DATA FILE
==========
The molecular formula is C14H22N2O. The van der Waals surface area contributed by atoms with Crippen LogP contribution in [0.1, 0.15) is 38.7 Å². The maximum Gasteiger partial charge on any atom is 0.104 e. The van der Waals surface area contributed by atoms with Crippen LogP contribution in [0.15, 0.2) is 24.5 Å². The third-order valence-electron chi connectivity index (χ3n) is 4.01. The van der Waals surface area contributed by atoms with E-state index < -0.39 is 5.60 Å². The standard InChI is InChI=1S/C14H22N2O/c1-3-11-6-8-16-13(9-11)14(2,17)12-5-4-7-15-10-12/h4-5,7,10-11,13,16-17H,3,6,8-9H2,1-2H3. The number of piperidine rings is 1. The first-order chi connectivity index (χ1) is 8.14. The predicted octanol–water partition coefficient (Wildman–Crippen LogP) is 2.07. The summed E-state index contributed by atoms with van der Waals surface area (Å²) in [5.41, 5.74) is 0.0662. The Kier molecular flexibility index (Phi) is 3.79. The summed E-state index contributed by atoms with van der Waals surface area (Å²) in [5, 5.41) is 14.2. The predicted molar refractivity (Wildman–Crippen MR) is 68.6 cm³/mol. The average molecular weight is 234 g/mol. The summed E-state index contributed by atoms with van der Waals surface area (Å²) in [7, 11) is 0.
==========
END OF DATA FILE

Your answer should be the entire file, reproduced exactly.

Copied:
The molecular formula is C14H22N2O. The van der Waals surface area contributed by atoms with Crippen LogP contribution in [0.1, 0.15) is 38.7 Å². The maximum Gasteiger partial charge on any atom is 0.104 e. The van der Waals surface area contributed by atoms with Crippen LogP contribution in [0.15, 0.2) is 24.5 Å². The third-order valence-electron chi connectivity index (χ3n) is 4.01. The van der Waals surface area contributed by atoms with E-state index < -0.39 is 5.60 Å². The standard InChI is InChI=1S/C14H22N2O/c1-3-11-6-8-16-13(9-11)14(2,17)12-5-4-7-15-10-12/h4-5,7,10-11,13,16-17H,3,6,8-9H2,1-2H3. The number of piperidine rings is 1. The first-order chi connectivity index (χ1) is 8.14. The predicted octanol–water partition coefficient (Wildman–Crippen LogP) is 2.07. The summed E-state index contributed by atoms with van der Waals surface area (Å²) in [5.41, 5.74) is 0.0662. The Kier molecular flexibility index (Phi) is 3.79. The summed E-state index contributed by atoms with van der Waals surface area (Å²) in [5, 5.41) is 14.2. The predicted molar refractivity (Wildman–Crippen MR) is 68.6 cm³/mol. The average molecular weight is 234 g/mol. The summed E-state index contributed by atoms with van der Waals surface area (Å²) in [7, 11) is 0.